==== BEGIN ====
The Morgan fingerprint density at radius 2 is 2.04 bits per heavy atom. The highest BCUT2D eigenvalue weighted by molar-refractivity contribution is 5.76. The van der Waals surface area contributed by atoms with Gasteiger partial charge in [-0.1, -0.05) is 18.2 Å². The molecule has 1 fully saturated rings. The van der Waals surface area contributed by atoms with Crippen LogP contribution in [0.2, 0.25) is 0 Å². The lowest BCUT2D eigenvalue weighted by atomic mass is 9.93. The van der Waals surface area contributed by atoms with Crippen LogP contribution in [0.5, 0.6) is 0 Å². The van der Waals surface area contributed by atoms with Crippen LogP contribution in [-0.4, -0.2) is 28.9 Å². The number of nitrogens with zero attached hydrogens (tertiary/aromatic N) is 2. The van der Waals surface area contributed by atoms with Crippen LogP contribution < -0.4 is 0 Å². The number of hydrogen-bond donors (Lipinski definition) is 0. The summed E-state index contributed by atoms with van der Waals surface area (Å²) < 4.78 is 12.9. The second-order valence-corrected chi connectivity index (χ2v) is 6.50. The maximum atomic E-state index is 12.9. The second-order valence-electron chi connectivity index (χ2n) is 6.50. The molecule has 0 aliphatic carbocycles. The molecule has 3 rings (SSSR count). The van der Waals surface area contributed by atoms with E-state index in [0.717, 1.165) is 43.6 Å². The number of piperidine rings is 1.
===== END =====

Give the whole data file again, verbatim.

The Morgan fingerprint density at radius 2 is 2.04 bits per heavy atom. The highest BCUT2D eigenvalue weighted by molar-refractivity contribution is 5.76. The van der Waals surface area contributed by atoms with Gasteiger partial charge in [-0.1, -0.05) is 18.2 Å². The molecule has 1 fully saturated rings. The van der Waals surface area contributed by atoms with Crippen LogP contribution in [0.2, 0.25) is 0 Å². The lowest BCUT2D eigenvalue weighted by atomic mass is 9.93. The van der Waals surface area contributed by atoms with Crippen LogP contribution in [0.5, 0.6) is 0 Å². The van der Waals surface area contributed by atoms with Crippen LogP contribution in [-0.4, -0.2) is 28.9 Å². The number of nitrogens with zero attached hydrogens (tertiary/aromatic N) is 2. The van der Waals surface area contributed by atoms with Crippen LogP contribution < -0.4 is 0 Å². The number of hydrogen-bond donors (Lipinski definition) is 0. The summed E-state index contributed by atoms with van der Waals surface area (Å²) < 4.78 is 12.9. The second-order valence-corrected chi connectivity index (χ2v) is 6.50. The maximum atomic E-state index is 12.9. The second-order valence-electron chi connectivity index (χ2n) is 6.50. The molecule has 0 aliphatic carbocycles. The molecule has 3 rings (SSSR count). The van der Waals surface area contributed by atoms with E-state index in [0.717, 1.165) is 43.6 Å². The number of piperidine rings is 1.